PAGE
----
For the Record

Dean Wright on Ethics, Innovation and Values

Social media: Some principles and guidelines

The rise of social media has brought journalists some powerful new storytelling and information-gathering tools. However, with these new opportunities have come some new risks.

At Reuters, we have just published some social media guidelines that lay out some basic principles and offer recommendations that should prove useful as journalists navigate what can sometimes seem a chaotic landscape.

In building the new guidelines, we’ve embraced some basic principles:

    We encourage the use of social media approaches in Reuters journalism. Accuracy, freedom from bias and independence are fundamental to our reputation. These values and the Trust Principles apply to journalism produced using social media just as they have to all other journalism produced by Reuters. A distinguishing feature of Reuters is the trust invested in its journalists to rise above personal biases in their work and to apply common sense in dealing with the challenges offered by social media.

This last point is particularly important to me.

I’ve written in the past about how we depend on our journalists to rise above their biases to cover stories in an independent way, whether they’re in Gaza or Washington–or anywhere else.

The fall of the Wall–and the media’s role

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dean-150Dean Wright is Global Editor, Ethics, Innovation and News Standards. Any opinions are his own.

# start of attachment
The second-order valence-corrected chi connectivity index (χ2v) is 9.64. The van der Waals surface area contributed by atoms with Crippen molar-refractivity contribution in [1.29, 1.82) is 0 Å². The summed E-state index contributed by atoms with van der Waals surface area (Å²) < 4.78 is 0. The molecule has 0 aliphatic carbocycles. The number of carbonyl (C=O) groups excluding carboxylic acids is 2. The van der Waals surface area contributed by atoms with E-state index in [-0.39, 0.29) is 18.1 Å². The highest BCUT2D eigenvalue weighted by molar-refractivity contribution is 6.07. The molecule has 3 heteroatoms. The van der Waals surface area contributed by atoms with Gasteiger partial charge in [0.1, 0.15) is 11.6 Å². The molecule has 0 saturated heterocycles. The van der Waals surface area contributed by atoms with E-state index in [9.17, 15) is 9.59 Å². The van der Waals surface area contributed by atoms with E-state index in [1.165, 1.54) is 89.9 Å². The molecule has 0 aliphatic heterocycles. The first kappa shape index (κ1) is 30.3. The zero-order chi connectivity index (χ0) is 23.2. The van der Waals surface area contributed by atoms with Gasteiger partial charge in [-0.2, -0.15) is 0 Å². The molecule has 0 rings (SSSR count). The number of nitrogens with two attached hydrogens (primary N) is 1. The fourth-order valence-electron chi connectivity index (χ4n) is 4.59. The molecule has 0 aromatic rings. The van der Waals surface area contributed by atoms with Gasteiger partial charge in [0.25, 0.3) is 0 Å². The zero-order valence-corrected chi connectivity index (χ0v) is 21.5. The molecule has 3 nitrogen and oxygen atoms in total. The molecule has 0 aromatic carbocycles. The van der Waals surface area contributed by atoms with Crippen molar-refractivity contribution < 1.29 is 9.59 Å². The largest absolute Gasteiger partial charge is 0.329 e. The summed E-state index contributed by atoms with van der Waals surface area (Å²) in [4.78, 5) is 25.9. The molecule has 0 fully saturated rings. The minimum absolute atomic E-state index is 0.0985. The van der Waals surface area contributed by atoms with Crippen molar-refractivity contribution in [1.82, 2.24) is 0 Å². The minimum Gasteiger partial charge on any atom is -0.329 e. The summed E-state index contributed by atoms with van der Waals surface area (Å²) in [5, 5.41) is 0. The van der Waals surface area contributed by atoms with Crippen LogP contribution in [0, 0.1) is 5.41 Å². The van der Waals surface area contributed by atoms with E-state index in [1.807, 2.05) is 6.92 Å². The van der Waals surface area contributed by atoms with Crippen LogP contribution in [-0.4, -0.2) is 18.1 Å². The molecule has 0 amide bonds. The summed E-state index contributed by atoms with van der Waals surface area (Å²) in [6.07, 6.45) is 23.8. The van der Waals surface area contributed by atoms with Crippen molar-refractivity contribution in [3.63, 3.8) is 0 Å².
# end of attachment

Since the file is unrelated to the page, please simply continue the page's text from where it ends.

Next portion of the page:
It was 20 years ago that the Berlin Wall, the most iconic symbol of the Cold War, fell, on Nov. 9, 1989.

Citizen journalism, mainstream media and Iran

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dean-150Dean Wright is Global Editor, Ethics, Innovation and News Standards. Any opinions are his own.

The recent election in Iran was one of the more dramatic stories this year, with powerful images of protests and street-fighting dominating television and online coverage.

Counting quality — not characters — in social media

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dean-150Dean Wright is Global Editor, Ethics, Innovation and News Standards. Any opinions are his own.

Are we too connected?

In recent days and weeks I’ve been wondering if our mobile phones, Blackberries, text messaging and constant access to email and social media have brought us too close together for our own good.

from Mark Jones:

Davos through social media

I spent last week at the World Economic Forum in Davos producing content for reuters.com, running some experiments in new ways to cover a conference, and observing the growing integration of social media into a major mainstream event.

We had great success with giving our correspondents ‘Flip cameras’ with which to grab short comments from delegates on the key issues of the Forum. You can see some of these on our ‘Davos debates’ on the economy, financial regulation, environment, and ethics. The major learning point was that these were much, much easier to use than the mobile phones we used last year in Davos.

Twittering away standards or tweeting the future of journalism?

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I’ve been tweeting from the World Economic Forum, using the microblogging platform Twitter to discuss the mundane (describing crepuscular darkness of the Swiss Alps at 5 a.m.) or the interesting (live tweeting from presentations).

Is it journalism?

Is it dangerous?

Is it embarrassing that my tweets even beat the Reuters newswire?

Silicon Valley Insider

Am I destroying Reuters standards by encouraging tweeting or blogging?

(These aren’t rhetorical questions – I’ve been challenged by many people who would answer those questions as No, Yes, Yes, and Yes! I answer them as Yes, Potentially, No and No.)

from Reuters Editors:

Typewriters, Technology and Trust

dean-150Dean Wright is Global Editor, Ethics, Innovation and News Standards. Any opinions are his own.

A little girl in my family got a typewriter for Christmas.

Not a laptop. Nothing with a screen. A typewriter. The old-fashioned manual kind with a smeary ribbon and keys that stick.

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